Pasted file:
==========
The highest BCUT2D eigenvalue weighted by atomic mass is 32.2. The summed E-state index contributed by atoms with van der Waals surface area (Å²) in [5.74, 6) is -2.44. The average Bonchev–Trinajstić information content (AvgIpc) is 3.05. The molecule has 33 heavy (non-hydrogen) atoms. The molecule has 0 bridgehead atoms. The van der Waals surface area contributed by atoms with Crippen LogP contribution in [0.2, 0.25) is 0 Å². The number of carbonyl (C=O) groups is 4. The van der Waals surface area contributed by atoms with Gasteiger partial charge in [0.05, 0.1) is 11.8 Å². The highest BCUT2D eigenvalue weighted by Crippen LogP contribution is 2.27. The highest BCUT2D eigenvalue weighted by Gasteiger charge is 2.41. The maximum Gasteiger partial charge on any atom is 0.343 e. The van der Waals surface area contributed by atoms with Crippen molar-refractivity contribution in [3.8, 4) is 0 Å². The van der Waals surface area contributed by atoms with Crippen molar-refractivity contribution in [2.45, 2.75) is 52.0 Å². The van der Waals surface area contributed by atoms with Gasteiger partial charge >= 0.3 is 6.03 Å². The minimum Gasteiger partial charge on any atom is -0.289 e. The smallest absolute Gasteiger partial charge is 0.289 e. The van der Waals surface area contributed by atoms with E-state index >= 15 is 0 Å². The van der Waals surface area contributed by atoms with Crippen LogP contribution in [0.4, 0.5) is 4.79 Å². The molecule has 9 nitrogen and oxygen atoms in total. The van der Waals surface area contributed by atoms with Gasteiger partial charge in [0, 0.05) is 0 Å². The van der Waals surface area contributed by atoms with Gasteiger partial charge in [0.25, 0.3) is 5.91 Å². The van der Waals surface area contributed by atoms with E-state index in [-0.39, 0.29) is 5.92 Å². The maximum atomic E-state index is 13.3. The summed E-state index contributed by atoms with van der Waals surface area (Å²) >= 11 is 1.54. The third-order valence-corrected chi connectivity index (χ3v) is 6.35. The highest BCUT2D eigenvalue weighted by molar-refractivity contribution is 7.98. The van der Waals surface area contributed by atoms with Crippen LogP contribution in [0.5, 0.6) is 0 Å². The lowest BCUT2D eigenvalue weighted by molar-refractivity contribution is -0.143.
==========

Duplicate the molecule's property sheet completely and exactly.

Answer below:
The highest BCUT2D eigenvalue weighted by atomic mass is 32.2. The summed E-state index contributed by atoms with van der Waals surface area (Å²) in [5.74, 6) is -2.44. The average Bonchev–Trinajstić information content (AvgIpc) is 3.05. The molecule has 33 heavy (non-hydrogen) atoms. The molecule has 0 bridgehead atoms. The van der Waals surface area contributed by atoms with Crippen LogP contribution in [0.2, 0.25) is 0 Å². The number of carbonyl (C=O) groups is 4. The van der Waals surface area contributed by atoms with Gasteiger partial charge in [0.05, 0.1) is 11.8 Å². The highest BCUT2D eigenvalue weighted by Crippen LogP contribution is 2.27. The highest BCUT2D eigenvalue weighted by Gasteiger charge is 2.41. The maximum Gasteiger partial charge on any atom is 0.343 e. The van der Waals surface area contributed by atoms with Crippen molar-refractivity contribution in [3.8, 4) is 0 Å². The van der Waals surface area contributed by atoms with Crippen molar-refractivity contribution in [2.45, 2.75) is 52.0 Å². The van der Waals surface area contributed by atoms with Gasteiger partial charge >= 0.3 is 6.03 Å². The minimum Gasteiger partial charge on any atom is -0.289 e. The smallest absolute Gasteiger partial charge is 0.289 e. The van der Waals surface area contributed by atoms with E-state index >= 15 is 0 Å². The van der Waals surface area contributed by atoms with Crippen LogP contribution in [0.4, 0.5) is 4.79 Å². The molecule has 9 nitrogen and oxygen atoms in total. The van der Waals surface area contributed by atoms with Gasteiger partial charge in [0, 0.05) is 0 Å². The van der Waals surface area contributed by atoms with Gasteiger partial charge in [0.25, 0.3) is 5.91 Å². The van der Waals surface area contributed by atoms with E-state index in [-0.39, 0.29) is 5.92 Å². The maximum atomic E-state index is 13.3. The summed E-state index contributed by atoms with van der Waals surface area (Å²) >= 11 is 1.54. The third-order valence-corrected chi connectivity index (χ3v) is 6.35. The highest BCUT2D eigenvalue weighted by molar-refractivity contribution is 7.98. The van der Waals surface area contributed by atoms with Crippen LogP contribution in [0.5, 0.6) is 0 Å². The lowest BCUT2D eigenvalue weighted by molar-refractivity contribution is -0.143.